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Monday, 21 September 2015


The jockey's cap dates back to the head covering of Roman charioteers. Their fast motion along the racing track, with its repeated turns around the pillars at either end, in itself could cause vertigo. In addition, the rays of the burning sun reflected by the sands of the arena could easily blind them. To avoid this, the Romans added to their bronze head cover the peak. It was this peaked cap which became the modern jockey's headgear.

Alicia Meynell became Britain's first woman jockey in 1804. She rode the odds-on favorite Vingarillo in a race at York, but lost because she was obliged to ride side-saddle.

Frank Hayes (1888–1923) had never won a race before and in fact by profession was not actually a jockey but a horse trainer and longtime stableman. On June 4, 1923 he rode a 20-1 outsider called Sweet Kiss in a steeplechase at Belmont Park in New York State, USA. Hayes suffered a fatal heart attack somewhere in the middle of the race, but his body remained in the saddle throughout. Sweet Kiss eventually crossed the finish line, by a head with Hayes technically still atop her back, making him the first, and thus far only, deceased jockey to win a race.

John Faulkner, the world’s oldest jockey, rode his last race at the age of 74, a steeplechase in Abingdon, Oxfordshire, England. He died on January 25, 1933 aged 104 having fathered 32 children.

On May 8, 1936 jockey Ralph Neves was involved in a racing accident at Bay Meadows Racetrack in San Mateo, California and mistakenly pronounced dead by three different doctors. After a minute’s silence from the spectators his body was removed to a morgue in the nearest town. Neves revived however, shortly after and wearing only a hospital gown took a taxi back to the racetrack where he alarmed the crowd with his miraculous reappearance. He was not allowed to compete in any of the remaining races because of his 'death,'  but rode again on the next day's racing card.

Penny Ann Early (born May 30, 1943) became the first licensed female jockey in the United States in 1968. In protest, male jockeys unanimously refused to ride in the first few races in which Early was slated to appear at the Churchill Downs in Louisville, Kentucky to prevent her from competing.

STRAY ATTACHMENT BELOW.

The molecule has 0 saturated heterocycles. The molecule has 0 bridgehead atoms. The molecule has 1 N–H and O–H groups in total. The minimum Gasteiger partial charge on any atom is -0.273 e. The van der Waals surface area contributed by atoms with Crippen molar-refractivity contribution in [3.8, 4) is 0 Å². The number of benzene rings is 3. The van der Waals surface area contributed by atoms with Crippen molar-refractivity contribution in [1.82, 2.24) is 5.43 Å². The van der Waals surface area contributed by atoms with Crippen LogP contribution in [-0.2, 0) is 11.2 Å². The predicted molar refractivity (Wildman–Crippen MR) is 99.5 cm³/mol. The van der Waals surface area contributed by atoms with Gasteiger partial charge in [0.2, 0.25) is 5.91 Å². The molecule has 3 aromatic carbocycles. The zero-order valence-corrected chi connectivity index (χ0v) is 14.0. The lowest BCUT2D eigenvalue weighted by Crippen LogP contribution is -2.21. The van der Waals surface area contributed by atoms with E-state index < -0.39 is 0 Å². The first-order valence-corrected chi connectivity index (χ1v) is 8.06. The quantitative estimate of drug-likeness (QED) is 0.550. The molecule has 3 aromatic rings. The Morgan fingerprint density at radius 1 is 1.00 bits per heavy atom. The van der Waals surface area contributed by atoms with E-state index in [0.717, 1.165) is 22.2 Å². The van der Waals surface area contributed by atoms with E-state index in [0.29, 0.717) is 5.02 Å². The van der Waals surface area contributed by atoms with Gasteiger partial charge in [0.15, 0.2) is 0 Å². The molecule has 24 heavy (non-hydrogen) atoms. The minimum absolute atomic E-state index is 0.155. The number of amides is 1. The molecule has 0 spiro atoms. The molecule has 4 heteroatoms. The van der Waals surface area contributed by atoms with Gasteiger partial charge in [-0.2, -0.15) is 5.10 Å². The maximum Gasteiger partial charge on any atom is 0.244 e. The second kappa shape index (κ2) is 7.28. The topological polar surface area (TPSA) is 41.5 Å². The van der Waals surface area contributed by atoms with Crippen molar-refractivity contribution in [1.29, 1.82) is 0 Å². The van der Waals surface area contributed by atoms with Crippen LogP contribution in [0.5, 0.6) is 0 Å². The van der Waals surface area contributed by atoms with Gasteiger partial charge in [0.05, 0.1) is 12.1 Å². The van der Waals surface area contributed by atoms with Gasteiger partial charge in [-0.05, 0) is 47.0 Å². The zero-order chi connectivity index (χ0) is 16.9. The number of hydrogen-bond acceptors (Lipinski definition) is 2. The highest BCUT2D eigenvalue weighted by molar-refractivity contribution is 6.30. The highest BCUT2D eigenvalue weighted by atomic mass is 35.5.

Barbara Jo Rubin became the first female jockey to win a horse race in the US on February 22, 1969. She rode Cohesian to victory at Charlestown Racetrack in West Virginia.

Bill Shoemaker's 6,033rd victory on September 7, 1970 set the record for most lifetime wins as a jockey (passing Johnny Longden). Win number 8,833, Shoemaker's last, came at Gulfstream Park, Florida on January 20, 1990 aboard Beau Genius. Shoemaker's own record of 8,833 career victories was broken by Panamanian-born Laffit Pincay Jr.; the record is currently held by Russell Baze.

Bill Shoemaker Photograph by Mike Powell, 1986. Wikipedia Commons.

Charlotte Brew, at the age of 21, became the first woman to compete in the Grand National on April 2, 1977.  Her ride, Barony Fort, was an eighteenth birthday gift from her parents. She didn't finish the course as her horse was hampered and refused four fences from home.

Frankie Dettori won all seven races that were on the card at Ascot Racecourse on September 28, 1996. The feat that was previously regarded as unachievable and may never be repeated.

When Michelle Payne won the 2015 Melbourne Cup on November 3, 2015, riding the 100-1 outsider Prince of Penzance, she became the first female jockey to win the event. She was also the fourth woman to ride in the race and was coincidentally wearing the colours of the suffragette movement: purple, green and white.

Source Europress Encyclopedia

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